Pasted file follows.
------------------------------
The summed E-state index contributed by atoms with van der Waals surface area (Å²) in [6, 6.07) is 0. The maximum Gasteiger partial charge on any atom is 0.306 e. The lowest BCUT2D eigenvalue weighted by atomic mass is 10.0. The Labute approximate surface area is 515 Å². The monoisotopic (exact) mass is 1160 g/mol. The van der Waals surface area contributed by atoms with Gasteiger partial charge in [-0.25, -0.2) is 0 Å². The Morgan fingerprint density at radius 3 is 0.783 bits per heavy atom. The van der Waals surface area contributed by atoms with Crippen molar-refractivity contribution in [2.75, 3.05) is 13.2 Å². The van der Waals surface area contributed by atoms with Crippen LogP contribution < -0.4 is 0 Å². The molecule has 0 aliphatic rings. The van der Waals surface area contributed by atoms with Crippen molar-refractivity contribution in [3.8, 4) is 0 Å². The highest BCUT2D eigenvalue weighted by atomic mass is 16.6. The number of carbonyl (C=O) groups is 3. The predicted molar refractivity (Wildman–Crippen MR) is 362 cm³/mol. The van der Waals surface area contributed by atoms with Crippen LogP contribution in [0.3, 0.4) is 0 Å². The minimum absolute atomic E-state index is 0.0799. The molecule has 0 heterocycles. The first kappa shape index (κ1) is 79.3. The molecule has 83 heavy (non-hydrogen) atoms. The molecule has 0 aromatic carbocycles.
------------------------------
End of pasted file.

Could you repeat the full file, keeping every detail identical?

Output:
The summed E-state index contributed by atoms with van der Waals surface area (Å²) in [6, 6.07) is 0. The maximum Gasteiger partial charge on any atom is 0.306 e. The lowest BCUT2D eigenvalue weighted by atomic mass is 10.0. The Labute approximate surface area is 515 Å². The monoisotopic (exact) mass is 1160 g/mol. The van der Waals surface area contributed by atoms with Gasteiger partial charge in [-0.25, -0.2) is 0 Å². The Morgan fingerprint density at radius 3 is 0.783 bits per heavy atom. The van der Waals surface area contributed by atoms with Crippen molar-refractivity contribution in [2.75, 3.05) is 13.2 Å². The van der Waals surface area contributed by atoms with Crippen LogP contribution < -0.4 is 0 Å². The molecule has 0 aliphatic rings. The van der Waals surface area contributed by atoms with Crippen molar-refractivity contribution in [3.8, 4) is 0 Å². The highest BCUT2D eigenvalue weighted by atomic mass is 16.6. The number of carbonyl (C=O) groups is 3. The predicted molar refractivity (Wildman–Crippen MR) is 362 cm³/mol. The van der Waals surface area contributed by atoms with Crippen LogP contribution in [0.3, 0.4) is 0 Å². The minimum absolute atomic E-state index is 0.0799. The molecule has 0 heterocycles. The first kappa shape index (κ1) is 79.3. The molecule has 83 heavy (non-hydrogen) atoms. The molecule has 0 aromatic carbocycles.